In leading both units, Kummant was credited with substantially improving customer service and on-time delivery of client products, as well as with significant gains in financial and operational performance. Additionally at Union Pacific, Kummant held the role of vice president of premium operations, overseeing the intermodal and automotive network performance. He worked with Union Pacific from September 1999 to an unknown date in 2003, according to railroad stakeholders.
After leaving Union Pacific, Kummant became president of BOMAG, which is a Germany-based manufacturer of heavy and light equipment for soil, asphalt, and refuse compaction. He reportedly began that job in April 2004 and remained until January 2005. In April 2005, Kummant was hired as the executive vice president and chief marketing officer of Komatsu America Corp., a division of the second largest supplier of construction equipment worldwide. He departed Komatsu, going to Invensys Controls in May 2006, as a vice president. Invensys Controls labels itself as a global automation, controls and process solutions group.
Kummant's first job on the railroad came at age 18 in Lorain, Ohio, working on a track crew for the Lake Terminal Railroad at the U.S. Steel Lorain Works, according to Amtrak.
Sen. Tom Carper (D-Del.) said Kummant's time at Union Pacific should help Amtrak to better work with its partners in the freight rail industry. I look forward to learning more about him and working with him, especially as Congress takes up Amtrak reform legislation this fall, Carper said.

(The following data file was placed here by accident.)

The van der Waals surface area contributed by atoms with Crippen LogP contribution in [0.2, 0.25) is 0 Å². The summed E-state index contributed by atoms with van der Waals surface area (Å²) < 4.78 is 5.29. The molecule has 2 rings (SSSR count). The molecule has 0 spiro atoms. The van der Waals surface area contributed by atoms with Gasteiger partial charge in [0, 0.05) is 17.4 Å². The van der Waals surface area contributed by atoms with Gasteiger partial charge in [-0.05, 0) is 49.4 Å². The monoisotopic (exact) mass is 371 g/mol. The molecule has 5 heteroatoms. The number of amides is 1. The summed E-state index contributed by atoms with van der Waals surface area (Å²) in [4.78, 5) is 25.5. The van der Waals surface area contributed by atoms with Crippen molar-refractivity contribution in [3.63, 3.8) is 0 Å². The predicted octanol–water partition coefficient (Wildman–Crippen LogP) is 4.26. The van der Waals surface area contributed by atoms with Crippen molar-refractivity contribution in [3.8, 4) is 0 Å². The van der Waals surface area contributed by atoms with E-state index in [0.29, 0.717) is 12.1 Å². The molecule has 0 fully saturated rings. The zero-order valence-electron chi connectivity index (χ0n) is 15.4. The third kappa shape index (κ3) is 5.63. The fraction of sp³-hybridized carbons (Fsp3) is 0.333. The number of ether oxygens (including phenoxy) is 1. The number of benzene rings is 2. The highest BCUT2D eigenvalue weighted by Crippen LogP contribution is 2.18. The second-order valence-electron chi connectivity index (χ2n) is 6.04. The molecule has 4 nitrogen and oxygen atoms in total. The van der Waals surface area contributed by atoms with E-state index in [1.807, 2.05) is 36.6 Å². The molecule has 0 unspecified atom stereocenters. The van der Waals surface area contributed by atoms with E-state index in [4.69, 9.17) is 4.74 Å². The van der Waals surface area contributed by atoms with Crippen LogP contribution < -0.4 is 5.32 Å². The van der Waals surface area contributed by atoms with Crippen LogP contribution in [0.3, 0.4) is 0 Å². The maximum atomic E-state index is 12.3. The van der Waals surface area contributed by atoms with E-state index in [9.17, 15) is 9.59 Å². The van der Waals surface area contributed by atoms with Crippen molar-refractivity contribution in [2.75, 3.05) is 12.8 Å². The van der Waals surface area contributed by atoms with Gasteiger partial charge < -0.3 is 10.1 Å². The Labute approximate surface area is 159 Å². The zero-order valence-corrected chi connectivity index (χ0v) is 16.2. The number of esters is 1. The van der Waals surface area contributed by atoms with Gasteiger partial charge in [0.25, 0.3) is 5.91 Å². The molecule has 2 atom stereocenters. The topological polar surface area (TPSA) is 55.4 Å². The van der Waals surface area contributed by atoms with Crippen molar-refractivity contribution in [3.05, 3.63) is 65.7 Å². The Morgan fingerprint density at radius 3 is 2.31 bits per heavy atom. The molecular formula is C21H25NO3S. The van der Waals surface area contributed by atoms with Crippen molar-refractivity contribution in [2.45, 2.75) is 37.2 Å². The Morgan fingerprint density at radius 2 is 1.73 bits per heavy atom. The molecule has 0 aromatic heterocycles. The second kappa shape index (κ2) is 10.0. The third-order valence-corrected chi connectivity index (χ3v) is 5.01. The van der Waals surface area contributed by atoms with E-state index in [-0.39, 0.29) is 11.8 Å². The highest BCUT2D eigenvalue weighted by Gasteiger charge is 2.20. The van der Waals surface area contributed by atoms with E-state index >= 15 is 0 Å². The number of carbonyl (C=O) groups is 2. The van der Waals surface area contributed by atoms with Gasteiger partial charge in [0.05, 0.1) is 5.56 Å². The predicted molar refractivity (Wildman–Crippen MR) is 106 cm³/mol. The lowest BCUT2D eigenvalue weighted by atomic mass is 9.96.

Ross Capon, executive director of the National Association of Railroad Passengers, said that some rail stakeholders are "going ballistic" over his employment with Union Pacific, which is constantly at odds with Amtrak over rail capacity and usage issues. But for me, because he worked four years of his 20-year career with Union Pacific, it is not significant, Capon said. I do not assume that anyone working for Union Pacific is out to kill Amtrak.
Capon said he is more concerned about the number of jobs Kummant has held, noting the frequent leadership change at Amtrak over the past 10 years. Amtrak needs stability and someone to be around for a while, Capon said.
Gunn was hired in May 2002 and served until his firing in November 2005. His annual salary was $275,000. Kummant's annual salary will be $350,000. [bold added]